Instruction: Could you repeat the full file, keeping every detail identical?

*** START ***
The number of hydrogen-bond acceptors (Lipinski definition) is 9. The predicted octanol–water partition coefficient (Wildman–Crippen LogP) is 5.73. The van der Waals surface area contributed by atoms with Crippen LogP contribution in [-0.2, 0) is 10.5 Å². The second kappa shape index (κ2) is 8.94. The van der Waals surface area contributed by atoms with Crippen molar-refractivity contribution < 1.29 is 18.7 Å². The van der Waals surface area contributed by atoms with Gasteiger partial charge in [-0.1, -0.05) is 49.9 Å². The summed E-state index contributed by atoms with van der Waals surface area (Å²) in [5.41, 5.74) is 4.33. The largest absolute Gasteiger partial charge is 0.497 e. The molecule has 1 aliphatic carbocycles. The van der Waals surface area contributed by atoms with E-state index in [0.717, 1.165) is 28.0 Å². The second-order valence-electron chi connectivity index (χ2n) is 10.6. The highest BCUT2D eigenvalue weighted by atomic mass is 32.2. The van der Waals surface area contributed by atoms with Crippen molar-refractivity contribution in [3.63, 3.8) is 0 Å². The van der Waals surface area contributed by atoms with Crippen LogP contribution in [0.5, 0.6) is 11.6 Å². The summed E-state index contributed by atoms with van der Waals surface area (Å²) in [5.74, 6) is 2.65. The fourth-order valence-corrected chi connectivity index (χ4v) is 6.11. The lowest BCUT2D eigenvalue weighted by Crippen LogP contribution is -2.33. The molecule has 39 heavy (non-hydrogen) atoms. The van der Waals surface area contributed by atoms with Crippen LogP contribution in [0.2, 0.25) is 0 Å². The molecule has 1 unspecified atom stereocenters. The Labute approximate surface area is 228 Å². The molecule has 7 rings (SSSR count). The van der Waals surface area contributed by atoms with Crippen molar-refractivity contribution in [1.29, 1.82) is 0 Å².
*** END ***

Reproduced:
The number of hydrogen-bond acceptors (Lipinski definition) is 9. The predicted octanol–water partition coefficient (Wildman–Crippen LogP) is 5.73. The van der Waals surface area contributed by atoms with Crippen LogP contribution in [-0.2, 0) is 10.5 Å². The second kappa shape index (κ2) is 8.94. The van der Waals surface area contributed by atoms with Crippen molar-refractivity contribution < 1.29 is 18.7 Å². The van der Waals surface area contributed by atoms with Gasteiger partial charge in [-0.1, -0.05) is 49.9 Å². The summed E-state index contributed by atoms with van der Waals surface area (Å²) in [5.41, 5.74) is 4.33. The largest absolute Gasteiger partial charge is 0.497 e. The molecule has 1 aliphatic carbocycles. The van der Waals surface area contributed by atoms with E-state index in [0.717, 1.165) is 28.0 Å². The second-order valence-electron chi connectivity index (χ2n) is 10.6. The highest BCUT2D eigenvalue weighted by atomic mass is 32.2. The van der Waals surface area contributed by atoms with Crippen molar-refractivity contribution in [3.63, 3.8) is 0 Å². The van der Waals surface area contributed by atoms with Crippen LogP contribution in [0.5, 0.6) is 11.6 Å². The summed E-state index contributed by atoms with van der Waals surface area (Å²) in [5.74, 6) is 2.65. The fourth-order valence-corrected chi connectivity index (χ4v) is 6.11. The lowest BCUT2D eigenvalue weighted by Crippen LogP contribution is -2.33. The molecule has 39 heavy (non-hydrogen) atoms. The van der Waals surface area contributed by atoms with Crippen LogP contribution in [0.2, 0.25) is 0 Å². The molecule has 1 unspecified atom stereocenters. The Labute approximate surface area is 228 Å². The molecule has 7 rings (SSSR count). The van der Waals surface area contributed by atoms with Crippen molar-refractivity contribution in [1.29, 1.82) is 0 Å².